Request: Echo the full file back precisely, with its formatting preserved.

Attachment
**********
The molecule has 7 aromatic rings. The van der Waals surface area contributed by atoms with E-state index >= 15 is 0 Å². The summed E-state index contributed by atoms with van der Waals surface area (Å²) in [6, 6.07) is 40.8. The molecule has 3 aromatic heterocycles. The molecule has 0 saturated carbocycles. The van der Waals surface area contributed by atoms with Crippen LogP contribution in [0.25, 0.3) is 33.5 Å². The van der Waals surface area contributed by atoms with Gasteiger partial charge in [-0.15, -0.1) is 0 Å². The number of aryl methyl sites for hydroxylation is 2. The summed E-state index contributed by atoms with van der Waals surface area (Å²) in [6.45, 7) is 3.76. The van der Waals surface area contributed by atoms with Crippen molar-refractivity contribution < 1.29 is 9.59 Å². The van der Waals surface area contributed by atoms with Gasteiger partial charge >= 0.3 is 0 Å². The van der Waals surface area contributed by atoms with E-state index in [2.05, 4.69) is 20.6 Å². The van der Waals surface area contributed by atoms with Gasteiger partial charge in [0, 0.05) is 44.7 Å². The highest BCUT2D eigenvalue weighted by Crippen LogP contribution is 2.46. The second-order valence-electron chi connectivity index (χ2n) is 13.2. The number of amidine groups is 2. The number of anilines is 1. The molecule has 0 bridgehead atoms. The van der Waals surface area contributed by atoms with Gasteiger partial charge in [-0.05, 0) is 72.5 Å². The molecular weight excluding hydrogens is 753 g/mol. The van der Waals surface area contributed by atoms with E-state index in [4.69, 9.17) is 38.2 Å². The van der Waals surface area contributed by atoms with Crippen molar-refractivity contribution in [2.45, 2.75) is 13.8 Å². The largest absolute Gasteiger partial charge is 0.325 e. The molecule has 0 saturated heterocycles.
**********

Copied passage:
The molecule has 7 aromatic rings. The van der Waals surface area contributed by atoms with E-state index >= 15 is 0 Å². The summed E-state index contributed by atoms with van der Waals surface area (Å²) in [6, 6.07) is 40.8. The molecule has 3 aromatic heterocycles. The molecule has 0 saturated carbocycles. The van der Waals surface area contributed by atoms with Crippen LogP contribution in [0.25, 0.3) is 33.5 Å². The van der Waals surface area contributed by atoms with Gasteiger partial charge in [-0.15, -0.1) is 0 Å². The number of aryl methyl sites for hydroxylation is 2. The summed E-state index contributed by atoms with van der Waals surface area (Å²) in [6.45, 7) is 3.76. The van der Waals surface area contributed by atoms with Crippen molar-refractivity contribution < 1.29 is 9.59 Å². The van der Waals surface area contributed by atoms with Gasteiger partial charge >= 0.3 is 0 Å². The van der Waals surface area contributed by atoms with E-state index in [2.05, 4.69) is 20.6 Å². The van der Waals surface area contributed by atoms with Gasteiger partial charge in [0, 0.05) is 44.7 Å². The highest BCUT2D eigenvalue weighted by Crippen LogP contribution is 2.46. The second-order valence-electron chi connectivity index (χ2n) is 13.2. The number of amidine groups is 2. The number of anilines is 1. The molecule has 0 bridgehead atoms. The van der Waals surface area contributed by atoms with Gasteiger partial charge in [-0.05, 0) is 72.5 Å². The molecular weight excluding hydrogens is 753 g/mol. The van der Waals surface area contributed by atoms with E-state index in [4.69, 9.17) is 38.2 Å². The van der Waals surface area contributed by atoms with Crippen molar-refractivity contribution in [2.45, 2.75) is 13.8 Å². The largest absolute Gasteiger partial charge is 0.325 e. The molecule has 0 saturated heterocycles.